All well and good? I downloaded Service Pack 2 and looked at it:

      strings -n 5 Update071105.exe |more

      1.2.1
        deflate 1.2.1 Copyright 1995-2003 Jean-loup Gailly

      Then I went and took a look at the zlib site http://www.zlib.net/ [zlib.net]

      "zlib 1.2.3

      July 18, 2005

      Version 1.2.3 eliminates potential security vulnerabilities in zlib 1.2.1 and 1.2.2, so all users of those versions should upgrade immediately."

      Sounds like Sony needs to trot back and have a whole nother look at those "security concerns"
  • Silver Lining (Score:3, Interesting)

    by happymedium (861907) on Tuesday November 15, 2005 @04:04PM (#14037393)
    DRM is poised to intrude on our lives even more in the form of the HD-DVD/Blu-ray copy protection, Windows Vista, and the digital TV broadcast flag... isn't it about time Slashdot's least favorite acronym (besides SCO perhaps) got some bad mainstream press?

    This Sony incident could help convince consumers and businesses alike that intrusive DRM is a bad idea.
  • by Daniel Dvorkin (106857) * on Tuesday November 15, 2005 @04:05PM (#14037406) Homepage Journal
    ... for a political maneuver where you first propose something so outrageous that it's sure to get shot down, and then withdraw the proposal and advance something only slightly less outrageous? Like, let's say Senator Boughtandpaidfor introduces a bill requiring the death penalty for anyone who cracks a copy-protected CD, and when that gets the desired uproar, he says, "Oh, okay, let's compromise and make it fifty years in prison instead" -- and that bill passes because it's more "reasonable."

    Which makes me wonder what Sony's got coming next.
    • by Fnkmaster (89084) on Tuesday November 15, 2005 @04:42PM (#14037800)
      It seems related to a behavioral finance effect calling anchoring, which I believe was part of Kahneman and Tversky's Nobel-winning work. From Wikipedia:

      As a second example, according to Daniel Kahneman if an audience is asked firstly to memorise the last 4 digits of their social security number and then to estimate the number of physicians in New York the correlation between the two numbers is around 0.4--far beyond what would be expected by chance. The simple act of thinking of the first number strongly influences the second, even though there is no logical connection between them.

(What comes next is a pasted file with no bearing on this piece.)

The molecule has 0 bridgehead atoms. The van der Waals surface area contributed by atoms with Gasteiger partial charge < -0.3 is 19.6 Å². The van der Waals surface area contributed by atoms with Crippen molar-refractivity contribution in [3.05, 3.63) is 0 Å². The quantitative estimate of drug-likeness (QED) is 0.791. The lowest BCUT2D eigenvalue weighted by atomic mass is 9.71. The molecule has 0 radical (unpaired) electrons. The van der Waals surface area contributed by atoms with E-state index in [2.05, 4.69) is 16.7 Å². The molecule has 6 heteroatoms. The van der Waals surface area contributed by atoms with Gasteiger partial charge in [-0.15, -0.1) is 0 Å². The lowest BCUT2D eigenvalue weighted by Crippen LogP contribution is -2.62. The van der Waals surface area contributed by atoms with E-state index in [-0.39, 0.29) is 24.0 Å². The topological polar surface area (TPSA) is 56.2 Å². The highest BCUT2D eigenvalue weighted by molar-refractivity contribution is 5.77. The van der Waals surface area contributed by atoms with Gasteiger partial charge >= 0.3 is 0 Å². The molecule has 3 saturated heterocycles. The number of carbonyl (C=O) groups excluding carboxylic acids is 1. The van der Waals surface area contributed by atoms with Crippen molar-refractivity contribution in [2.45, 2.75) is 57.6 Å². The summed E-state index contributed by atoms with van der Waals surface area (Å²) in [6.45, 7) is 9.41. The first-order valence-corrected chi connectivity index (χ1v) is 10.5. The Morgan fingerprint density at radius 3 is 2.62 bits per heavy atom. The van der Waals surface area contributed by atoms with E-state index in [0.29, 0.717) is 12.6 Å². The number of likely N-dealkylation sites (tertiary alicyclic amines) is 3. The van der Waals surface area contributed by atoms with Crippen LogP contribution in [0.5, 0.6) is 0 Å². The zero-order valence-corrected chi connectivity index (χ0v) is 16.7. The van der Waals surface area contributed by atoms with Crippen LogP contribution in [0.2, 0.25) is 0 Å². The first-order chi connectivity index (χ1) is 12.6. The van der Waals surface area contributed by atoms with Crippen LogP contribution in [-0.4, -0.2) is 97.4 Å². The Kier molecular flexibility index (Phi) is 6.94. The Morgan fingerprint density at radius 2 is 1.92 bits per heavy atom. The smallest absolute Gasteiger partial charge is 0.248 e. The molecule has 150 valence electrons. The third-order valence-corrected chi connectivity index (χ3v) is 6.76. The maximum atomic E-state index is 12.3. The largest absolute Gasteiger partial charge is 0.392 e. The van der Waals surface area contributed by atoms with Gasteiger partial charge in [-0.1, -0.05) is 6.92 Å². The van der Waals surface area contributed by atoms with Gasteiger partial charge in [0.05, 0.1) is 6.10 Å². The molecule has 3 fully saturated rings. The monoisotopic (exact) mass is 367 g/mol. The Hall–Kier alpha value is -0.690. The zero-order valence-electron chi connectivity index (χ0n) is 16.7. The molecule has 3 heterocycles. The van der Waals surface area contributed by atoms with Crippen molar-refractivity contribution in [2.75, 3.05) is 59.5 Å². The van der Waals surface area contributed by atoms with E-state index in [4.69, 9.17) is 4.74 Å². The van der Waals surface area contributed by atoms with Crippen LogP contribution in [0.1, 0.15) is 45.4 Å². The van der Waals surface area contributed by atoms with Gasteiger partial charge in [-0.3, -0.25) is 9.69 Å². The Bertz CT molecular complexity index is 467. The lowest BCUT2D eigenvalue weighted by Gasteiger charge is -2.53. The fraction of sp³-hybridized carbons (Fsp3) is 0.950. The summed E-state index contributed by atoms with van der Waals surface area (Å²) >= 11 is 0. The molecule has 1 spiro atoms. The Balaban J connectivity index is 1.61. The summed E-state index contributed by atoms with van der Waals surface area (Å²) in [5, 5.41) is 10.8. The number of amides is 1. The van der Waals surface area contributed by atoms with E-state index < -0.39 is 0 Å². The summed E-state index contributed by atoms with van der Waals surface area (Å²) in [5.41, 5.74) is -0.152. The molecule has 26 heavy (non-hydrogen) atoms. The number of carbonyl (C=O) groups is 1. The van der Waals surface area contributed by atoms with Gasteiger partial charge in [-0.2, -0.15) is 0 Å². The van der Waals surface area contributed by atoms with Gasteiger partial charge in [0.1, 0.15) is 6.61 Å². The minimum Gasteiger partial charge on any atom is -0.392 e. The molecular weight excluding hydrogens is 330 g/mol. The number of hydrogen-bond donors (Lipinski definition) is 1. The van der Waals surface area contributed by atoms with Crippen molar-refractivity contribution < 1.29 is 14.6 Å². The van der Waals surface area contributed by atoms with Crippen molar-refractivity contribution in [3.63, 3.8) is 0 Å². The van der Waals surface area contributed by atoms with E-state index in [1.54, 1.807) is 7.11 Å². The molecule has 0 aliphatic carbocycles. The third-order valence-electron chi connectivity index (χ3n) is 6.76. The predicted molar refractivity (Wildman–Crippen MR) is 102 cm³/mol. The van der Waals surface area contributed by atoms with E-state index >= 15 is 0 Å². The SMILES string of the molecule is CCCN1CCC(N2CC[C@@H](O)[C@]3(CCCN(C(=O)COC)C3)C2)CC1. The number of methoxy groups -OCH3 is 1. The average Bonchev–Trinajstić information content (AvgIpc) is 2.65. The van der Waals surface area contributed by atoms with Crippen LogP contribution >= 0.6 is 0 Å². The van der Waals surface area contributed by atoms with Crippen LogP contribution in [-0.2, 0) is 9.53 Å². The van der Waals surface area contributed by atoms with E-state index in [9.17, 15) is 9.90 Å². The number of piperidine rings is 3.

Basically, people often don't have any absolute framework for judging what is reasonable in a particular situation, so their mind subconsciously focuses or anchors on the first number they see, even if there is no rational basis or relationship between the number presented and the judgment call being asked for.
  • Oops. (Score:3, Funny)

    by AWhiteFlame (928642) on Tuesday November 15, 2005 @04:06PM (#14037415) Homepage
    You know you screwed something up when Microsoft comes in and calls it a threat to the security of windows.
  • by guardiangod (880192) on Tuesday November 15, 2005 @04:09PM (#14037452)
    this.... [bash.org]

    Disclaimer: In case those lawyers from Sony is not being work to death right now from all those demage lawsuit- I am joking.
  • Wow (Score:5, Insightful)

    by realmolo (574068) on Tuesday November 15, 2005 @04:13PM (#14037505)
    Sony really screwed the pooch on this one.

    They actually got the Department of Homeland Security to denounce them. I knew it had to be good for something ;)

    The great thing about all of this is that now that the Feds are aware of this evil DRM bullshit, they will start regulating it a little better. As it stands now, the DMCA basically give all the media companies "carte blanche" with regards to copy-protection schemes.
  • by RedLaggedTeut (216304) on Tuesday November 15, 2005 @04:14PM (#14037512) Homepage Journal
    Joe Random, hacker, reading slashdot:

    rootkit.. bad
    microsoft.. good
    hacker.. head explodes
  • by ncoder (517020) on Tuesday November 15, 2005 @04:18PM (#14037547)
    Download them from the net. It's much safer. ;)
  • by Starker_Kull (896770) on Tuesday November 15, 2005 @04:22PM (#14037596)
    About the only way DRM will be tamed (I think, in the long run, it will be eliminated completely, but that will take people completely rethinking intellectual "property" as a lega concept) is if it intereferes or damages an average person's system. That is perhaps the biggest "problem" with DRM - its many failure modes usually screw you out of your content - or in this case, screw up your system. And it's a great, wonderful problem, because all we need are a few more screw-ups like this, and average people will start to associate "DRM" with "Sucks/Breaks" and avoid it like the plauge.

    Go Sony! Do it again!
  • by threaded (89367) on Tuesday November 15, 2005 @04:30PM (#14037682) Homepage
    Was not the software used by Sony written by a UK limited company? Is not the commissioning and construction of such software illegal under UK law? (Computer Misuse Act 1990)
  • by Daedala (819156) on Tuesday November 15, 2005 @04:31PM (#14037695)
    These CDs have been out since mid-2004, according to Sony. Why hasn't this been noticed? Were they all bought off?